- Representative Bob Behning (R-Indianapolis) presented the CCR for HB1628, the Prekindergarten pilot program bill, “This is the easiest Report I’ve ever had. The only change is to correct a technical error made in a Senate amendment – FSSA must have a list by the end of this year and the draft was 2020. We are just making a change from December 2020 to December 2019.” The CCR was adopted on Tuesday 78-11 in the House and 40-8 in the Senate. This year’s iteration of the PreK bill will expand the state funded preschool program to all 92 counties in the State of Indiana; including allowing more children to be served in Vanderburgh County. The State currently has $15M in unspent fund allocated for the program.
- The omnibus Gaming Bill, HB 1015, took extensive negotiations that lasted into the final hours of Session. Of particular significance to our community, the final version of the bill does allow for a new casino to be established in Terre Haute, which will draw customers from Tropicana – meaning less revenue to the City of Evansville. A strong community effort secured payments that will come to the City from the operator of the Terre Haute casino for the first three years of their operation to help offset those losses. This is an issue the State and community will be paying attention to for many years.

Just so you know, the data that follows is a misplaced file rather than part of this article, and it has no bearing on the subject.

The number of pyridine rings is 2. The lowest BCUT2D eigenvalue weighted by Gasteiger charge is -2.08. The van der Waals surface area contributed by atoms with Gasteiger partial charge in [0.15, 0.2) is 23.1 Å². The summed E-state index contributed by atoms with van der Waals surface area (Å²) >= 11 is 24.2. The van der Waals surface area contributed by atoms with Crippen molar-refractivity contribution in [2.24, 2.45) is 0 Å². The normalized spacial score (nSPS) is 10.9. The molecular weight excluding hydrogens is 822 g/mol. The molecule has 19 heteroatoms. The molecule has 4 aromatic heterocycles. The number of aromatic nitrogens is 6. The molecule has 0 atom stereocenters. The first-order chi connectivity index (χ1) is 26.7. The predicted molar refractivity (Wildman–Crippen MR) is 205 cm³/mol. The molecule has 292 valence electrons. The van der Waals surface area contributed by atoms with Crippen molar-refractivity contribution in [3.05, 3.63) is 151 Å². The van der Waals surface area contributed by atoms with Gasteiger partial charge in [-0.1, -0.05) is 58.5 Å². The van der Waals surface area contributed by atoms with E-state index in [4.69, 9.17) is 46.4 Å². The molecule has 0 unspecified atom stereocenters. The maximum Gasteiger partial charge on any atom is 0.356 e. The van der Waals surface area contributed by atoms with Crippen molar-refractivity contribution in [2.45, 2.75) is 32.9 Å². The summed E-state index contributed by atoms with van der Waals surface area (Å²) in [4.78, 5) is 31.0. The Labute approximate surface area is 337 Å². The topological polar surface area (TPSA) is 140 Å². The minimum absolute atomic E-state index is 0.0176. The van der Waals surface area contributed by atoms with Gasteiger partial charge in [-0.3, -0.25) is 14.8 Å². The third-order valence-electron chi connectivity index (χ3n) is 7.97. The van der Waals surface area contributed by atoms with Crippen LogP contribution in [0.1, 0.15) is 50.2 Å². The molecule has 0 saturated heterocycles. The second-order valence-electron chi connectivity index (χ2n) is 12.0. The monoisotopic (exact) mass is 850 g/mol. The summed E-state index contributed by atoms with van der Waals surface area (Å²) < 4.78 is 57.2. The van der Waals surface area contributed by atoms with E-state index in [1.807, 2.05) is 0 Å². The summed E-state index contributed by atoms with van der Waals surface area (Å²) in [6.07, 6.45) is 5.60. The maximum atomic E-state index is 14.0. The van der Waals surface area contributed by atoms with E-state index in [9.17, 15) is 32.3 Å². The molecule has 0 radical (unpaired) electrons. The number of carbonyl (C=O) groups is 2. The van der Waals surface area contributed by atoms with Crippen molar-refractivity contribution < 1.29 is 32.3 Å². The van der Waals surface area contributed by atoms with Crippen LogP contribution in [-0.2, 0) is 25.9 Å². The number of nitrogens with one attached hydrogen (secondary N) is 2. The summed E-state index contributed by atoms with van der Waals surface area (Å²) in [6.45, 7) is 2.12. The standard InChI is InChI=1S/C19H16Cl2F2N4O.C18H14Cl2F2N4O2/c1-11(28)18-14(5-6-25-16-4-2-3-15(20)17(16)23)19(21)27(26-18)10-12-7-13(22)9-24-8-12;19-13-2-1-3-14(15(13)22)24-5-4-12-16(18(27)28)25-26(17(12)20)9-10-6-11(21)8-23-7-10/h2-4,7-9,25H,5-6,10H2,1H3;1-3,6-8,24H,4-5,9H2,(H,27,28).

- Your Chamber worked with economic development colleagues throughout Session to improve development and incentive opportunities included in both SB 563 and SB 565. Several of the improvements we fought for will enable greater use of redevelopment tax credits, secure greater funding sources for our Certified Technology Park, and protect our Regional Development Authority, plus some other tweaks to incentives that individual companies are able to take advantage of.
- Unfortunately, no consensus could be found between the House and Senate with regard to HB1444, or the “e-cigarette vaping liquid tax bill,” which failed to advance by the conclusion of the 2019 legislative session. The original bill would have set a 4-cents-per-milliliter vaping liquid tax. The tax was meant to discourage vaping, especially among teenagers, but lawmakers couldn’t agree on how much the tax should be. The Senate had proposed a tax of 20% to be in line with the tax imposed on cigarettes. U.S. Surgeon General Jerome Adams – former Indiana Health Commissioner – has called vaping among teens an epidemic.
- Representative Mike Speedy (R-Indianapolis) introduced the CCR for SB233, the taxpayer friendly business personal property tax exemption bill, which was adopted in the House 68-25, and passed out of the Senate 39-9 despite concerns voiced by Representative Porter, “There were several things Indiana Cities and Towns and AIM [Cities and Towns] objected to about this bill. I had some extensive discussion with bill author, Senator Freeman, and others – and I asked about how this bill will affect counties. This will cost Marion County 300K, and Vanderburgh 200K. I think the move for an exemption from 20K to 40K for small business when in 2017 the federal government gave breaks to small business is unnecessary. This bill strangles local government. I urge you to oppose this bill.”
- Tuesday, May 7th – Indiana Municipal (City residents only) Election – Primary Election Day